Lola isn’t really the brains of the duo but she’s learning to adapt to her altered circumstances and her previous position in society opens doors to them while Berta has a knack for figuring things out while keeping the Lola ship steered in the right direction, so to speak. They have an unlikely friendship for their time but it really works for them and lays the groundwork for a successful detecting business. Lola’s constant companion, the furry Cedric, adds to the ambience.

The whole idea of someone asking them to “retrieve” a rhinoceros head trophy seems a bit outrageous in today’s world but it had me chuckling early on, imagining these two women having to smuggle such an item out of its current place of honor just to settle a grievance. Still, Lola and Berta are game, pun intended ;-), having no idea they’re about to land smackdab in the middle of a locked room mystery complete with dead body. A cache of diamonds and the bumbling efforts of our sleuths lead to enough adventure and madcappery to while away a very pleasant afternoon.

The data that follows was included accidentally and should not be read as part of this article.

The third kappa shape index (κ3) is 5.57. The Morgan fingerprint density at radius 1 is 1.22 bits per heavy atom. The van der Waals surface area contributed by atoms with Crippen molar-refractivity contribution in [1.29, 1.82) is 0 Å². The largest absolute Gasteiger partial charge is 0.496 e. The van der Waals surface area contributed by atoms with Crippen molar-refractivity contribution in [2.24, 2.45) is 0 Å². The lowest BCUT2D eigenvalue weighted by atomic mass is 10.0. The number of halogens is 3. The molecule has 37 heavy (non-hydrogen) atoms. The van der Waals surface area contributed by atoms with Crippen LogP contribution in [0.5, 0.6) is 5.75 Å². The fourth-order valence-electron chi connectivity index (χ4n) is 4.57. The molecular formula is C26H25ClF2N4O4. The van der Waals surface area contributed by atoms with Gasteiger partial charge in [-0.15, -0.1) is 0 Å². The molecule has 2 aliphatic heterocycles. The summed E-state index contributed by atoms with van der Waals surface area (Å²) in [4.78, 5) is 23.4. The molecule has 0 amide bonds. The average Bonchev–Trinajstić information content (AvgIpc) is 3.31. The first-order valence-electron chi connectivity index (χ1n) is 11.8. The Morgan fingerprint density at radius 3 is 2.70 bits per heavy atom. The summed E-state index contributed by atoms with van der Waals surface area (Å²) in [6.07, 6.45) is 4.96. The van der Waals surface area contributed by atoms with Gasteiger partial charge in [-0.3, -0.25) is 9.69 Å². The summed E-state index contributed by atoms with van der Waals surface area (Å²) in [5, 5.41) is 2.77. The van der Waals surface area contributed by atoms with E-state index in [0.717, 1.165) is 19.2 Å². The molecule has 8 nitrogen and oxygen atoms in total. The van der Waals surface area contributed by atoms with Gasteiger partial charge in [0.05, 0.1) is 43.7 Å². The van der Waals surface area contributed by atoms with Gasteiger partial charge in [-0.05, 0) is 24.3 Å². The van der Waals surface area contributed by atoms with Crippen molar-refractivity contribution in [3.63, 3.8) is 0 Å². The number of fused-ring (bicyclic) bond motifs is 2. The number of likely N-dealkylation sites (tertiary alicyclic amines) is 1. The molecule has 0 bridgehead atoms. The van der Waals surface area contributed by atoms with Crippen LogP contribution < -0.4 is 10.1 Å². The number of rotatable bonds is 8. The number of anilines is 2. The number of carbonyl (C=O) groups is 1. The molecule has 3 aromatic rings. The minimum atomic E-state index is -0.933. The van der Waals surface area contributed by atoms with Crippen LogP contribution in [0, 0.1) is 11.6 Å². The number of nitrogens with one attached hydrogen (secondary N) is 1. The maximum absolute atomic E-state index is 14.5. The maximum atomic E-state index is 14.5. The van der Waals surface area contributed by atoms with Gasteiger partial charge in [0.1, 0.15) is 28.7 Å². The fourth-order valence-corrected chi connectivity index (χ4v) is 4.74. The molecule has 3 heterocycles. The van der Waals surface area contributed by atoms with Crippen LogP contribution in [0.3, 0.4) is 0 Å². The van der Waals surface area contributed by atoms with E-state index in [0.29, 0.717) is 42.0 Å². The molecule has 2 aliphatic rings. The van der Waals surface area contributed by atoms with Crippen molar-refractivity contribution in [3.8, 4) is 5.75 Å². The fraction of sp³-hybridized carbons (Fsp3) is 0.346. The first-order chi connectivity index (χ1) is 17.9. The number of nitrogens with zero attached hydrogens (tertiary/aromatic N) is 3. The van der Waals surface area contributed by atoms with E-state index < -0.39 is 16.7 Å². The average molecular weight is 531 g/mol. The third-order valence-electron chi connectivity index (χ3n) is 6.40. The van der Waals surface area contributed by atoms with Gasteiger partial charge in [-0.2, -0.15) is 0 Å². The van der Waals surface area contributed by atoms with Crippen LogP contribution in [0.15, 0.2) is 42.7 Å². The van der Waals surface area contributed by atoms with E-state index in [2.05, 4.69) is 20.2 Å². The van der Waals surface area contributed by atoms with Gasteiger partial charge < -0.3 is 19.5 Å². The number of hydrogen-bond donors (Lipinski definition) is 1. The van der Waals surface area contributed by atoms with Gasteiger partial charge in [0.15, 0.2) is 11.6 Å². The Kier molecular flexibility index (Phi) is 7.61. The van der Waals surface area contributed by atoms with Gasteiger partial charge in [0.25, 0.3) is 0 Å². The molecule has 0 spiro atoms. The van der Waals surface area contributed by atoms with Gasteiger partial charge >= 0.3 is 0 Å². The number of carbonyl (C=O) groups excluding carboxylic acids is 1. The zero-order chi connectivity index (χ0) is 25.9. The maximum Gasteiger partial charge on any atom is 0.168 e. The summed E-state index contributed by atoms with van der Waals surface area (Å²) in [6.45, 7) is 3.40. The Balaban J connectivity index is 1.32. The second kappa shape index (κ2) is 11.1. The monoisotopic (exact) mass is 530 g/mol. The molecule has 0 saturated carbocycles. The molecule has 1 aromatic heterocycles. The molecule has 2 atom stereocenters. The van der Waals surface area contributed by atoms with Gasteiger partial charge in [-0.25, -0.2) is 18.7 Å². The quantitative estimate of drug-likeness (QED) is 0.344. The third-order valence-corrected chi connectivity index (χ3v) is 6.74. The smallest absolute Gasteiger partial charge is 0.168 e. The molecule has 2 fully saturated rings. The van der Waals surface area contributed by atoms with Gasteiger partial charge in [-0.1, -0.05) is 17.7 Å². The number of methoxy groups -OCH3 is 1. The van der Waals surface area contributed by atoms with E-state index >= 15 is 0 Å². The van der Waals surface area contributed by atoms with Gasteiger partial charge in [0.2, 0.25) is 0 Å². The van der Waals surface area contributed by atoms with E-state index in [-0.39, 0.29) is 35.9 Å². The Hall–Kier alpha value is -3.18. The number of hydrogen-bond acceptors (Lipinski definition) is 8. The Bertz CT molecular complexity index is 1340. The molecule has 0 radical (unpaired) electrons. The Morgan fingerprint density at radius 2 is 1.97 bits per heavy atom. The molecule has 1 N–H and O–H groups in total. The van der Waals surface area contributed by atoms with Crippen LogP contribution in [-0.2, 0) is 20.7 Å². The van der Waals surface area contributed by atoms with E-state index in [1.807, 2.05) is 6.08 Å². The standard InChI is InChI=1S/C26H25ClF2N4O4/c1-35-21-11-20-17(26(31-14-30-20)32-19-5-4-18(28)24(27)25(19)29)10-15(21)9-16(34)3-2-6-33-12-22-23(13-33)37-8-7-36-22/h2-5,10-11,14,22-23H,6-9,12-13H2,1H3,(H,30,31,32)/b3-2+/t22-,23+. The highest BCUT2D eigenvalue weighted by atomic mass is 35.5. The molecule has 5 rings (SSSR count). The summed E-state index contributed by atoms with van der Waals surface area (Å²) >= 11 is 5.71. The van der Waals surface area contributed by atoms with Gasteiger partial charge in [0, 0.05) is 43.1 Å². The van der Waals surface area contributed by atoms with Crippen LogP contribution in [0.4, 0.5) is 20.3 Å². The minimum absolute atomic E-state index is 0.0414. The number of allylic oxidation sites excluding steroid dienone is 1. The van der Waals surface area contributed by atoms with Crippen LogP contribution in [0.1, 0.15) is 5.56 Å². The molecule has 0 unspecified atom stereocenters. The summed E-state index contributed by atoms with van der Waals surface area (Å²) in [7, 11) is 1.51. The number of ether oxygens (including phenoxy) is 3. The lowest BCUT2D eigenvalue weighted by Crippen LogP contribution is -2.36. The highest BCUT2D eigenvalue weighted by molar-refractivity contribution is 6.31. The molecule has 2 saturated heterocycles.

Reviewed by Lelia Taylor, November 2017.

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The Burning
J.P. Seewald
Annorlunda Books, October 2017
ISBN 978-1-944354-26-8
Trade Paperback

From the publisher—

George Ferris has worked hard to make a good life for himself and his family without going into the coal mines that shortened his father’s life. Now, a slow-moving catastrophe is threatening to take it all away. How far will he go to protect everything he has worked for? And will he realize what really matters before it is too late?

The first time I heard about coal fires burning under a town, years ago, I was horrified and I still am. It seems almost like science fiction and the idea that people would either have to live with such a never-ending threat or leave the homes and neighbors they had known for so long is little short of overwhelming.